I have to state clearly that John is a long-term friend of mine — to give you an idea we go back to those halcyon days of the Spectrum ZX-81 and the Commodore 64 — yes, we are getting on. Bearing this in mind, I have done my best to write something honest and useful to potential buyers of this book. Although he plays it down, John has always been marvelous with computers and able to effortlessly explain complex technical issues to me, a relative technophobe. Therefore, it does not surprise me he has written something so useful, practical and frankly inspiring.

You can purchase PrestaShop 1.3 Beginner's Guide from Slashdot welcomes readers' book reviews -- to see your own review here, read the book review guidelines, then visit the submission page.

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Packt Publishing again? (-1, Troll)

Anonymous Coward | more than 4 years ago | (#33371918)

Packt Publishing again? Is Taco getting desperate for more money in his penis enlargement fund so he's doing more slashvertisements for them?

What about the important stuff (-1, Redundant)

Anonymous Coward | more than 4 years ago | (#33371934)

Like What programming language Prestashop is written in? How it compares to alternative products in the same space?

Re:What about the important stuff (2, Informative)

Anonymous Coward | more than 4 years ago | (#33372088)


Re:What about the important stuff (2, Insightful)

negRo_slim (636783) | more than 4 years ago | (#33372612)

These platforms are a dime a dozen, your better off concentrating on something a bit more generic like Joomla and Drupal and learning how to integrate an eCommerce solution into that instead of pigeon holing yourself in to task specific software platforms.

Re:What about the important stuff (4, Insightful)

Red Flayer (890720) | more than 4 years ago | (#33373560)

Sure, if my goal is to sell my services building eCommerce sites, or if I plan on doing an entire site overhaul frequently. If you're someone with a smidgen of tech savvy with just the desire to open a web store, then a full platform is probably a better idea.

I mean, if I were to open "Red Flayer's Prosthetic Toe Emporium" online, I'd want to be focusing more on product selection, images, marketing, etc, rather than spending hours upon hours learning Joomla or Drupal and then learning how to integrate an eCommerce solution into my site. That's the nice thing about specialization.

Re:What about the important stuff (2, Informative)

Grishnakh (216268) | more than 4 years ago | (#33373888)

I looked into these PHP eCommerce site packages a while ago for my own little website, and was not impressed. (I looked at osCommerce, Magneto, err, Magento, ZenCart, and a bunch more just like these.) They all seem to be designed for high-volume sites with dozens to thousands of products, with very small descriptions for each product.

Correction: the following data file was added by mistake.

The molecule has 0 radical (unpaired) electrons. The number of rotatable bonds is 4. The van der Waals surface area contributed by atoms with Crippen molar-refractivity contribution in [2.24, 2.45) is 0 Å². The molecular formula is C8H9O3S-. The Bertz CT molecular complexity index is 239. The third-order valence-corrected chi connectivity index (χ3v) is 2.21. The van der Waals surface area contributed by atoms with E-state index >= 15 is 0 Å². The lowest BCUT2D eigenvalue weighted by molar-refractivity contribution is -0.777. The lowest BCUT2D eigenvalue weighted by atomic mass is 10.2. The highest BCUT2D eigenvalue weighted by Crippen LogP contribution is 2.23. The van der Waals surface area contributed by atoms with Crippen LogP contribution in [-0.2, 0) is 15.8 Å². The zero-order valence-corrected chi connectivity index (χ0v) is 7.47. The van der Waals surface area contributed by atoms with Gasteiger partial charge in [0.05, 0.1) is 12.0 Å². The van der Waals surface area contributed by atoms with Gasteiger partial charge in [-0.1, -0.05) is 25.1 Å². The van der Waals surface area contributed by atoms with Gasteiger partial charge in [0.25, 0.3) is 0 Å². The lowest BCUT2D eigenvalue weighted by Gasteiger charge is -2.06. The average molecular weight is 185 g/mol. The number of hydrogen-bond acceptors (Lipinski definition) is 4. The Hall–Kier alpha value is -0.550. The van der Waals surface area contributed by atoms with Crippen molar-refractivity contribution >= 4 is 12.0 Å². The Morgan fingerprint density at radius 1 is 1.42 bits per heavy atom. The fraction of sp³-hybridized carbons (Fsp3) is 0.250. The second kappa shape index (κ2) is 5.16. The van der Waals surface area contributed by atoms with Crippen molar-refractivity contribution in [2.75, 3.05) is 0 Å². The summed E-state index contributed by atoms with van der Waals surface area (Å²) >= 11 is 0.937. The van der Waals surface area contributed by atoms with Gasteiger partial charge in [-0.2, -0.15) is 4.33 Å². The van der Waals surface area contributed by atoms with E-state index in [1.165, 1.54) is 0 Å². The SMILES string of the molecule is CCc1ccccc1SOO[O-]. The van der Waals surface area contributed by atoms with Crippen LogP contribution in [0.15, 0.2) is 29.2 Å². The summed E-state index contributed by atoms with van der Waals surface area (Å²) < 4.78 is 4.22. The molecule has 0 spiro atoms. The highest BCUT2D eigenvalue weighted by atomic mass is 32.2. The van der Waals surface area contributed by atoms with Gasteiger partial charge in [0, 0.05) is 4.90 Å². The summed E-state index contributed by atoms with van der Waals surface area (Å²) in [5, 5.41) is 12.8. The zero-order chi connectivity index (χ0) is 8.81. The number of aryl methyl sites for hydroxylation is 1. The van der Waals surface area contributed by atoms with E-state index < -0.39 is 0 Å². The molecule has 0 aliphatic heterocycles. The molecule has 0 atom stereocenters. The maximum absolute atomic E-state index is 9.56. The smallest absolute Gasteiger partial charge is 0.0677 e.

What I have is a small site with only 3 products (more coming eventually, but probably never more than 20, with different variants for some of them), but each product page is pretty long and includes a very detailed description, photos, links to installation instructions and troubleshooting instructions, subpages for product variants, etc. These ecommerce sites don't seem to allow any flexibility whatsoever in how you design your site.

Worse, they seem to be completely database-driven. So not only is stuff like orders and customer info kept in the database (which of course is sensible), but the damn website itself is in the database, so every single pageview requires fetching the page from the database. This is a performance-killer, and as someone with the typical $3-5/month shared webhosting (not a dedicated server), this sounds like a recipe for a very slow site. My current hand-coded site is only one step up from static HTML; it uses PHP so that I can have common header and footer and menu pages, and then each product page (or subpage, or instructions page, etc.) uses the same skeleton PHP code to link in these common header/footer/menu pages.

The main reason I wanted to use eCommerce software was so that I could have something slightly more advanced than my current Paypal-only shopping cart, so I could use other payment methods if necessary (like Google Checkout, or something else if I ever grow enough), so I could make my own invoices, so I could have better control over shipping cost calculations than what Paypal provides me, etc. But these ecommerce packages seem to completely discourage any kind of customization (aside from purely cosmetic changes). The code in them is completely undocumented and pretty much impossible to make sense of without spending a month poring through it; I'd do better just writing my own.

Someone did recommend I check out "fishcart", and I haven't had time to look at that yet.